Smooth Normals On Double Sided Alpha Mapped Textures

Now this has been a chore.

For the last couple of days, I’ve been studying up on how to make trees, plants, grass, and whatever other type of foliage look as smooth and detailed as doing everything with pure geometry. You think it’d be easy, especially considering how often people do it with seemingly no problems whatsoever.

Unfortunately for me, I’m not one of those people. Every attempt I’ve made has been filled with failed experiments, and rough compromises to get the look I want. For reference, I’ve been using what I’ve learned from these two pages for my trees and shrubberies.

Airborn Trees
Blender Specific Tutorial For Spherical Normal Shaded Trees.

With that latter one, you’d think I’d knock it out of the park. Nope!

Here are my problems. On a two sided, non backface culled object, I can get the top halves of my trees looking decent. Unfortunately for me, the backfaces are almost always extra dark, no smooth gradient, and it stays that way no matter what I do. The Normal Edit modifier doesn’t seem to do much of anything with the sphere trick, and editing the coordinates manually can get me smooth shading, but I sacrifice accurate lighting.

I’ve tried turning on backface culling, duplicating the object, and flipping the normals. That nets me about the same results, and usually flips the faces back to their “proper” orientation when I run it through the modifier.

Now I’ve come close to getting what I want. When I turn on backface culling, and carefully position the bushes I’ve made, I can make it look good, so long as I look at it from one specific angle. The dark shades are properly dark, and the lights are all scene accurate. If I start rotating around it though, whole chunks of my object will disappear as I come across the rear faces. It’s such a tease, cuz I’m so close, but I need a technique that works reliably without spending 45 minutes just to get something that looks good only in specific circumstances.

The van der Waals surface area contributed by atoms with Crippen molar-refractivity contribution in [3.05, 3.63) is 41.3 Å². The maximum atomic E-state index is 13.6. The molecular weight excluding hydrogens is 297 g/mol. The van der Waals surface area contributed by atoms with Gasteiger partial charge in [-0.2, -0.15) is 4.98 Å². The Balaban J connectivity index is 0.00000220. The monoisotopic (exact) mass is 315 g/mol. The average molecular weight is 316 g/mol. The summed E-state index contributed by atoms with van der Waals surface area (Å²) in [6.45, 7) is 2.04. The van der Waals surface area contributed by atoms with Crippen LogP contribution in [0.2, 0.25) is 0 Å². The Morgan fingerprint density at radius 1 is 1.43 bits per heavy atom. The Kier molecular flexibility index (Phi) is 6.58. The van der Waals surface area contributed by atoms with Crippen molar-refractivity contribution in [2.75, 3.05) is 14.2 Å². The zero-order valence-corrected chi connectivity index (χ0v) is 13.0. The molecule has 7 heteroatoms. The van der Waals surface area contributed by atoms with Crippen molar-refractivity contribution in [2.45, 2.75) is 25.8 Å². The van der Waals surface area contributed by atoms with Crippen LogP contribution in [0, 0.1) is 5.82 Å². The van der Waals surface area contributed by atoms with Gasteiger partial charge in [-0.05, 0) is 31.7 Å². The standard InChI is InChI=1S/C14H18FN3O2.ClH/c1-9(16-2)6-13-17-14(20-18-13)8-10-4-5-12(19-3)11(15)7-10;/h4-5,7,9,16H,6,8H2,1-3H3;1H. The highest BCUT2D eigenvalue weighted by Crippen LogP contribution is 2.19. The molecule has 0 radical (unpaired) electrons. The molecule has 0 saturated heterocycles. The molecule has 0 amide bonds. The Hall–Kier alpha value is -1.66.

…and of course this has run up against my black contour trick. I really do wish you could turn backface culling on per object, and/or per material. I found a technique for the latter, but it doesn’t seem to work in Eevee. Eh. I’m still learning. :stuck_out_tongue:

Here’s a shot I fixed up showing how things should look when they’re firing on all expected cylinders. The bushes look great right now, but if I turn off backface culling, they’re filled with tons of ugly blotches. The grass is all geometry, all three million polygons worth, cuz I can’t manage to make x-planed grass without it look like pureed butt.

Help me achieve my dreams of pretty foliage!

To show you all what I mean…

Backface culled

No backface culling

I’ve got these aligned for optimal viewing, and they’re dense enough so the effect isn’t quite so noticeable, but you can still quite easily see the shading errors and black leaves on the 2nd shot. For any object that isn’t appropriately dense enough that I can get away with one sided polys, it looks terrible.

Awesome image you are creating there.

The problem is a little bit hard to diagnose without taking a closer look at the geometry and material definition. Can you take a screenshot of the material definition? Can you take one (or multiple) of the geometry of a problematic leaf? I’m looking for anything unusual with the latter (flipped normals, self-intersections, inner faces, duplicate faces).